This method diagonalizes each of the forms, but at a great cost:

$\displaystyle s_0(d_1,\dots,d_r) \leq \psi_{(d-5)/2}(d_1+\dots+d_r) $

where $ d=\max d_i$, and $ \psi_0(x)=\exp(x)$, $ \psi_1(x)=(\underbrace{\exp \circ \dots \circ \exp}_{42\log x})(x)$, $ \psi_2(x)=(\underbrace{\psi_1 \circ \dots \circ \psi_1}_{42\log x})(x)$ and so on.

Example. For $ d=3$, one has $ s_0(3)=15$ (Davenport 1963); $ s_0(\underbrace{3,\dots,3}_r)=(10r)^5$ (Schmidt 1984). $ s_0(3,3)=831$ (Dietmann-W).

Proposition. [Birch 1962] Let $ F(x) \in \mathbb{Z}[x_1,\dots,x_s]$ be homogeneous of degree $ d$. Let $ V=\{F(x)=0\}$. Then whenever $ s-\dim(V_\textup{sing}) > (d-1)2^d$, one has $ N_F(B)$ asymptotic to a product of local densities as before.

The difficulty of this result depends on the singular locus being reasonably small in dimension. This holds for any number field, and it is probable that this holds for a function field assuming the characteristic is sufficiently large.

Proposition. [Heath-Brown 1983, Hooley 1988] For $ s_0(3)=8$, we have the Hasse principle for nonsingular cubic forms.

We now turn to some simpler situations.

Proposition. [Brudem-W] If $ F=\Phi_1(x_1,x_2) + \dots + \Phi_{s/2}(x_{s-1},x_s)$, $ \Phi_i \in \mathbb{Z}[x,y]$ binary, homogeneous of degree $ d$, then $ N_F(B)$ is asymptotic to the product of local densities whenever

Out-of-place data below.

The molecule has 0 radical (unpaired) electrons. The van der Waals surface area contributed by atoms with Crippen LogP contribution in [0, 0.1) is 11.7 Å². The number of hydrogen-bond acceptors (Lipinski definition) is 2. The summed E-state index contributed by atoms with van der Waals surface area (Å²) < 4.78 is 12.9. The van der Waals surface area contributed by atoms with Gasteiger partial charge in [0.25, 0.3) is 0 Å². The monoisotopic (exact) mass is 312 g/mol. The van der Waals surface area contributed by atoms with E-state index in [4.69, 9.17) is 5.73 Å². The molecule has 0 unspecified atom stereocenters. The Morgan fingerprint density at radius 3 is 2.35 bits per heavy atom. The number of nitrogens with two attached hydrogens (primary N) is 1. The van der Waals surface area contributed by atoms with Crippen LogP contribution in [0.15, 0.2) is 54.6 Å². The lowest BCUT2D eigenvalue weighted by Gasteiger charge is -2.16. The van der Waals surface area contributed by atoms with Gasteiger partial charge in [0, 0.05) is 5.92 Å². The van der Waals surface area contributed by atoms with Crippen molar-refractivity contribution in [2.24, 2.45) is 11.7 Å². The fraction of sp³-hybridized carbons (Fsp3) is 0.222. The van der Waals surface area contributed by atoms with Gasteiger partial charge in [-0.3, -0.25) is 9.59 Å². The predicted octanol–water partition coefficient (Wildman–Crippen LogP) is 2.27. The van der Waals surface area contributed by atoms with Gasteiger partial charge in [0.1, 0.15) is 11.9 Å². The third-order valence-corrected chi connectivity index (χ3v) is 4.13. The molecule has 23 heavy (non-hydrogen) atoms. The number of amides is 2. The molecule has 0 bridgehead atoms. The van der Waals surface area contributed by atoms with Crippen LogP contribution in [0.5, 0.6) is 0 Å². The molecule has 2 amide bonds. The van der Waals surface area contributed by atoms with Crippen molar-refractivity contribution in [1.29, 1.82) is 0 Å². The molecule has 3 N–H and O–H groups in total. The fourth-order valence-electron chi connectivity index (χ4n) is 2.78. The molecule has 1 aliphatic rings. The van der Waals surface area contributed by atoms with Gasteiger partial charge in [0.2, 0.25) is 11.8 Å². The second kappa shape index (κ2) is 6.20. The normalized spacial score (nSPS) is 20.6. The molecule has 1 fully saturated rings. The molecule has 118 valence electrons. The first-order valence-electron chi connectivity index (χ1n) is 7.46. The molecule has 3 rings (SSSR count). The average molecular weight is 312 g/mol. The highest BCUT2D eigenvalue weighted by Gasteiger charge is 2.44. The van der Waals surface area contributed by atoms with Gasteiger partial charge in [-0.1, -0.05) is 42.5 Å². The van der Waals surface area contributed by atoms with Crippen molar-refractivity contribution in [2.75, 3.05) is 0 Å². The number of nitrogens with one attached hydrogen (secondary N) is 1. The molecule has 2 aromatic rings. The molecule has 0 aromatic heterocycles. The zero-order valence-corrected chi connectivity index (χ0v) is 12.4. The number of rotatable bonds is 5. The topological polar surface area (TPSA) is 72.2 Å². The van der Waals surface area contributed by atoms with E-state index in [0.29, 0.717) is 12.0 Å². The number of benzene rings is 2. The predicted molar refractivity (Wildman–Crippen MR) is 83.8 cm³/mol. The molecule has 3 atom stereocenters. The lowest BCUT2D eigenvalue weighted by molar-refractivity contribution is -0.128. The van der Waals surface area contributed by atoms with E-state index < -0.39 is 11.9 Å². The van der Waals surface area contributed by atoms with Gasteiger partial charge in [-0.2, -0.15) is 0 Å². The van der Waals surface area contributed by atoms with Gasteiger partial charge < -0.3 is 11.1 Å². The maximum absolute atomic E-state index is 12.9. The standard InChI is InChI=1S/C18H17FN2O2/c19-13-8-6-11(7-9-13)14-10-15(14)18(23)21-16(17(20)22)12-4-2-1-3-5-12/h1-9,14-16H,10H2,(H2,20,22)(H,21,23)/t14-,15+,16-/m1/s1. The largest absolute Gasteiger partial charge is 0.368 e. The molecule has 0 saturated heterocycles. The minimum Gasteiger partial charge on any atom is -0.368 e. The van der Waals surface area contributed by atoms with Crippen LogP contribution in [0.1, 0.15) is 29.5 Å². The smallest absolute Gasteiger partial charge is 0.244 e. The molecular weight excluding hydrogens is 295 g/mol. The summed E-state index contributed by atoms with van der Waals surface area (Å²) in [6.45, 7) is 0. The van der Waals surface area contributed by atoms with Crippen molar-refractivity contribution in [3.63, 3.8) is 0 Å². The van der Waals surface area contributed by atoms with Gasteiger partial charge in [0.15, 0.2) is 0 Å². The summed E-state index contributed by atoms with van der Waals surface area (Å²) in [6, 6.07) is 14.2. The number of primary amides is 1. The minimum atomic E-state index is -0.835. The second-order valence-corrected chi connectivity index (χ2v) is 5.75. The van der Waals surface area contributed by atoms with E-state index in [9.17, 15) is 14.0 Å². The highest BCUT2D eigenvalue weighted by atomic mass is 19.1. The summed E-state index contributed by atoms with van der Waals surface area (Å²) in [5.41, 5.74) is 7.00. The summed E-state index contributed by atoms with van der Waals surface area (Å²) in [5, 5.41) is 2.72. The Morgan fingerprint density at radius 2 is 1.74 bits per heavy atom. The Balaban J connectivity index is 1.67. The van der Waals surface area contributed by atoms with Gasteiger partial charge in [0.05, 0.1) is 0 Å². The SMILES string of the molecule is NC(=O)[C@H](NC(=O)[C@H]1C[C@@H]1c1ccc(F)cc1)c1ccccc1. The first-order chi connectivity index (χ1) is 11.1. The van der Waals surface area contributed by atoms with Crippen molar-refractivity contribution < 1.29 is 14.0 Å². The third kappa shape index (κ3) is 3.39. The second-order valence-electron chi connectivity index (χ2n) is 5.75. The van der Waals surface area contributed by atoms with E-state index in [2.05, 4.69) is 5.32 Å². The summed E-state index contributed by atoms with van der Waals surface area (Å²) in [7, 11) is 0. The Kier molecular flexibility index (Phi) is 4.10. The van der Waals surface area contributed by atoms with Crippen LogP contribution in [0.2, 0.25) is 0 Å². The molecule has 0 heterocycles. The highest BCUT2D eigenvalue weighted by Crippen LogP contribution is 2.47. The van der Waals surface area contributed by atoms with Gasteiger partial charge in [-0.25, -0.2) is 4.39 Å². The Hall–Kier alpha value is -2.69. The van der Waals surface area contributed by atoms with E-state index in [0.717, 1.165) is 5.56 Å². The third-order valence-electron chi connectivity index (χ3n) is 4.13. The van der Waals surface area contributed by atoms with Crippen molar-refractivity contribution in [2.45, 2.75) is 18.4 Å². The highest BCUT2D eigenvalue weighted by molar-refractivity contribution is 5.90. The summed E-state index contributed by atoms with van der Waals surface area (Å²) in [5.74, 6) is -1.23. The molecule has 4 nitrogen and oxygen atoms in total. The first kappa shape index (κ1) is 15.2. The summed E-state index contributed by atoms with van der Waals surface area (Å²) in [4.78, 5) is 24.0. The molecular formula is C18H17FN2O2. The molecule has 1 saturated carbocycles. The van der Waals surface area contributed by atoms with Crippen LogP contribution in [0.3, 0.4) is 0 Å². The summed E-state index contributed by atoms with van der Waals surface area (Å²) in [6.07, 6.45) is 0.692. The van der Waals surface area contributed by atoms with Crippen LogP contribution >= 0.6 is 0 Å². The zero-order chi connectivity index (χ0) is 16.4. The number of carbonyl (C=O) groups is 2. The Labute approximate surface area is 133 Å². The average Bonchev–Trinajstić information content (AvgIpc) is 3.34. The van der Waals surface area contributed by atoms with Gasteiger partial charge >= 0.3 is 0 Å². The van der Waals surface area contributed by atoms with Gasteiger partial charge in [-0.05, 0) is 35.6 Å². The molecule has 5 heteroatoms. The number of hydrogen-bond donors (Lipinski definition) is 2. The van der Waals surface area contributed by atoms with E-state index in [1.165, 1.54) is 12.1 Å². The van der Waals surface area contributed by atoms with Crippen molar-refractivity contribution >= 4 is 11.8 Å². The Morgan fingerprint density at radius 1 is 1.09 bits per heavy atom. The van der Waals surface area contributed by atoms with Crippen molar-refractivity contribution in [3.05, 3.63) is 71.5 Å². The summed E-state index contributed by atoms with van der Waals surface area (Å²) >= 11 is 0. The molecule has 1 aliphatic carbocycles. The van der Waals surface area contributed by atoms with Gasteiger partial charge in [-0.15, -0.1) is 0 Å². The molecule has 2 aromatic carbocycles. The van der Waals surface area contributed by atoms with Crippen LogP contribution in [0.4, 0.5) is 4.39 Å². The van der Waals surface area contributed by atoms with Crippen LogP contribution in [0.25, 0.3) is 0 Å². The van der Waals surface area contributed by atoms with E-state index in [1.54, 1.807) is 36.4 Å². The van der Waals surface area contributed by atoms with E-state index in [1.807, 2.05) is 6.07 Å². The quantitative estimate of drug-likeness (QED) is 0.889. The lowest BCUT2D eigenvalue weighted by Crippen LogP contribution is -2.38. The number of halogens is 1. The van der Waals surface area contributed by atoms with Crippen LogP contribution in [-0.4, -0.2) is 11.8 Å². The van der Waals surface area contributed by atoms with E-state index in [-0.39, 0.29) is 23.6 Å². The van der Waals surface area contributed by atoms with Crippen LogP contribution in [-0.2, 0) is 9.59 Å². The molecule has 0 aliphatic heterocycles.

2^d, & d = 3,4 \\
(17/16)2^d, & 5 \leq d \leq 10 \\
2d^2\log d+\dots, & d\text{ large}.
\end{cases} \end{displaymath}

For a diagonal form $ a_1x_1^d+\dots+a_sx_s^d=0$, work by Hua, Vaughan, Heath-Brown, the same conclusion holds for

2^d, & d = 3 \leq d \leq 5 \\
(7/8)2^d & 6 \leq d \leq 8 \\
d^2\log d+\dots, & d\text{ large};
\end{cases} \end{displaymath}

One also has the weaker statement that $ N_F(B)$ is greater than a constant times the product of local densities in the cases that

\begin{displaymath}s \geq
7, & d=3 \\
12, & d=4 \\
\vdots \\
d(\log d+\log\log d+2+o(1)), & d \text{ large}.
\end{cases} \end{displaymath}

Presumably: $ s>2d$ should suffice for the method to work.

Simultaneous equations: we expect need $ s_0(d)$ variables for $ 1$ form of degree $ d$ makes it look we need $ rs_0(d)$ variables for $ r$ forms of degree $ d$. For $ \sum_{j=1}^{s} a_{ij}x_j^d=0$, ( $ 1 \leq i \leq r$), the number of variables required is given by: if the forms are in general position, and $ s>(3r+1)2^{d-2}$, then we have an asymptotic formula. For $ r$ diagonal cubics, $ s \geq 6r+3$. For $ 2$ diagonal cubics, one has the Hasse principle whenever $ s \geq 13$ (Brudeur, W).